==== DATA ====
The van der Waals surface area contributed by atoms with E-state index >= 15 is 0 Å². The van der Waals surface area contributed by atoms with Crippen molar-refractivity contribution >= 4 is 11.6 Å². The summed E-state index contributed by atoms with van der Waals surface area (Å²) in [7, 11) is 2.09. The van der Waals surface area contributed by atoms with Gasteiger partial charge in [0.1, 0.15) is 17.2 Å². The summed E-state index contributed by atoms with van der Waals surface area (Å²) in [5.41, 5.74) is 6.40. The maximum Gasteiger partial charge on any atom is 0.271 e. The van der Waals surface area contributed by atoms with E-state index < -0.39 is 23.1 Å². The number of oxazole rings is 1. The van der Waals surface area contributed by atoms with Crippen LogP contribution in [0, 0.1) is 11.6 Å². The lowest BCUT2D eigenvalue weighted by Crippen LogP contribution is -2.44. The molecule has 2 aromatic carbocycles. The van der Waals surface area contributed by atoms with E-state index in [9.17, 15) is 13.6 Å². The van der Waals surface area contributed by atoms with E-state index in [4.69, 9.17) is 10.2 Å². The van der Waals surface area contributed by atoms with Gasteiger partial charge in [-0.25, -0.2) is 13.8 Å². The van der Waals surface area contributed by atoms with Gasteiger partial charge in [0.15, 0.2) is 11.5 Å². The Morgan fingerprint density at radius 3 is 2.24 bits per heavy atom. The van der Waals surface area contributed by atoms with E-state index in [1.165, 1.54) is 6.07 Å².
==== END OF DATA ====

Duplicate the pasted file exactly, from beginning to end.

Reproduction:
The van der Waals surface area contributed by atoms with E-state index >= 15 is 0 Å². The van der Waals surface area contributed by atoms with Crippen molar-refractivity contribution >= 4 is 11.6 Å². The summed E-state index contributed by atoms with van der Waals surface area (Å²) in [7, 11) is 2.09. The van der Waals surface area contributed by atoms with Gasteiger partial charge in [0.1, 0.15) is 17.2 Å². The summed E-state index contributed by atoms with van der Waals surface area (Å²) in [5.41, 5.74) is 6.40. The maximum Gasteiger partial charge on any atom is 0.271 e. The van der Waals surface area contributed by atoms with E-state index < -0.39 is 23.1 Å². The number of oxazole rings is 1. The van der Waals surface area contributed by atoms with Crippen LogP contribution in [0, 0.1) is 11.6 Å². The lowest BCUT2D eigenvalue weighted by Crippen LogP contribution is -2.44. The molecule has 2 aromatic carbocycles. The van der Waals surface area contributed by atoms with E-state index in [9.17, 15) is 13.6 Å². The van der Waals surface area contributed by atoms with E-state index in [4.69, 9.17) is 10.2 Å². The van der Waals surface area contributed by atoms with Gasteiger partial charge in [-0.25, -0.2) is 13.8 Å². The van der Waals surface area contributed by atoms with Gasteiger partial charge in [0.15, 0.2) is 11.5 Å². The Morgan fingerprint density at radius 3 is 2.24 bits per heavy atom. The van der Waals surface area contributed by atoms with E-state index in [1.165, 1.54) is 6.07 Å².